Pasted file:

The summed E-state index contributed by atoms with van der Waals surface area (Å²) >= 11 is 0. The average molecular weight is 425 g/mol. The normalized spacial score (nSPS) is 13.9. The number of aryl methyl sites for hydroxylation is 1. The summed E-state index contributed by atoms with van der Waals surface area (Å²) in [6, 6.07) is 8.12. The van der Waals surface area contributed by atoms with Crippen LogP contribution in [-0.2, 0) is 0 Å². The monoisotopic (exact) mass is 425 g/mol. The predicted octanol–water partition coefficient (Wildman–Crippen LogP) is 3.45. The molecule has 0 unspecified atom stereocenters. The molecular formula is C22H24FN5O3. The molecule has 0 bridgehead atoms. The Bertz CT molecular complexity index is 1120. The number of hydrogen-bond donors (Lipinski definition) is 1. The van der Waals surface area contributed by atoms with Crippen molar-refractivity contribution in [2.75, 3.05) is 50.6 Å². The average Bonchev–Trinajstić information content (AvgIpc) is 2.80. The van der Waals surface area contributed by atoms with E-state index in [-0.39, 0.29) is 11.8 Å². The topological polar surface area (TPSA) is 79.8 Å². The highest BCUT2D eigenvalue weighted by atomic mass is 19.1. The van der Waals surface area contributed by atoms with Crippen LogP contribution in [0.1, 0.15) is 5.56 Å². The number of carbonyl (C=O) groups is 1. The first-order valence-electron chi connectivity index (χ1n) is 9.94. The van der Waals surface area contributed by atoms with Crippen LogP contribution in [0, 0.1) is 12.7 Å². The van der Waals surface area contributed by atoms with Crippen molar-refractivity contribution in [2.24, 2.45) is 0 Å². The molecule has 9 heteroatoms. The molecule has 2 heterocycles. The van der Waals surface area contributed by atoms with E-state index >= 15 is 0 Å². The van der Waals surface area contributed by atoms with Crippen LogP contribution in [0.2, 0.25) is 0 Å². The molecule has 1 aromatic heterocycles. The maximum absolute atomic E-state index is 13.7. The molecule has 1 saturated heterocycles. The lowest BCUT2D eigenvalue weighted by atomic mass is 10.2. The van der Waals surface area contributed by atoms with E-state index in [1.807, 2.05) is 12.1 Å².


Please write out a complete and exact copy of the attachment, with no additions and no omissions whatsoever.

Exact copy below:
The summed E-state index contributed by atoms with van der Waals surface area (Å²) >= 11 is 0. The average molecular weight is 425 g/mol. The normalized spacial score (nSPS) is 13.9. The number of aryl methyl sites for hydroxylation is 1. The summed E-state index contributed by atoms with van der Waals surface area (Å²) in [6, 6.07) is 8.12. The van der Waals surface area contributed by atoms with Crippen LogP contribution in [-0.2, 0) is 0 Å². The monoisotopic (exact) mass is 425 g/mol. The predicted octanol–water partition coefficient (Wildman–Crippen LogP) is 3.45. The molecule has 0 unspecified atom stereocenters. The molecular formula is C22H24FN5O3. The molecule has 0 bridgehead atoms. The Bertz CT molecular complexity index is 1120. The number of hydrogen-bond donors (Lipinski definition) is 1. The van der Waals surface area contributed by atoms with Crippen molar-refractivity contribution in [2.75, 3.05) is 50.6 Å². The average Bonchev–Trinajstić information content (AvgIpc) is 2.80. The van der Waals surface area contributed by atoms with E-state index in [-0.39, 0.29) is 11.8 Å². The topological polar surface area (TPSA) is 79.8 Å². The highest BCUT2D eigenvalue weighted by atomic mass is 19.1. The van der Waals surface area contributed by atoms with Crippen LogP contribution in [0.1, 0.15) is 5.56 Å². The number of carbonyl (C=O) groups is 1. The first-order valence-electron chi connectivity index (χ1n) is 9.94. The van der Waals surface area contributed by atoms with Crippen LogP contribution in [0, 0.1) is 12.7 Å². The van der Waals surface area contributed by atoms with Crippen molar-refractivity contribution in [2.24, 2.45) is 0 Å². The molecule has 9 heteroatoms. The molecule has 2 heterocycles. The van der Waals surface area contributed by atoms with E-state index >= 15 is 0 Å². The van der Waals surface area contributed by atoms with Crippen LogP contribution in [0.2, 0.25) is 0 Å². The molecule has 1 aromatic heterocycles. The maximum absolute atomic E-state index is 13.7. The molecule has 1 saturated heterocycles. The lowest BCUT2D eigenvalue weighted by atomic mass is 10.2. The van der Waals surface area contributed by atoms with E-state index in [1.807, 2.05) is 12.1 Å².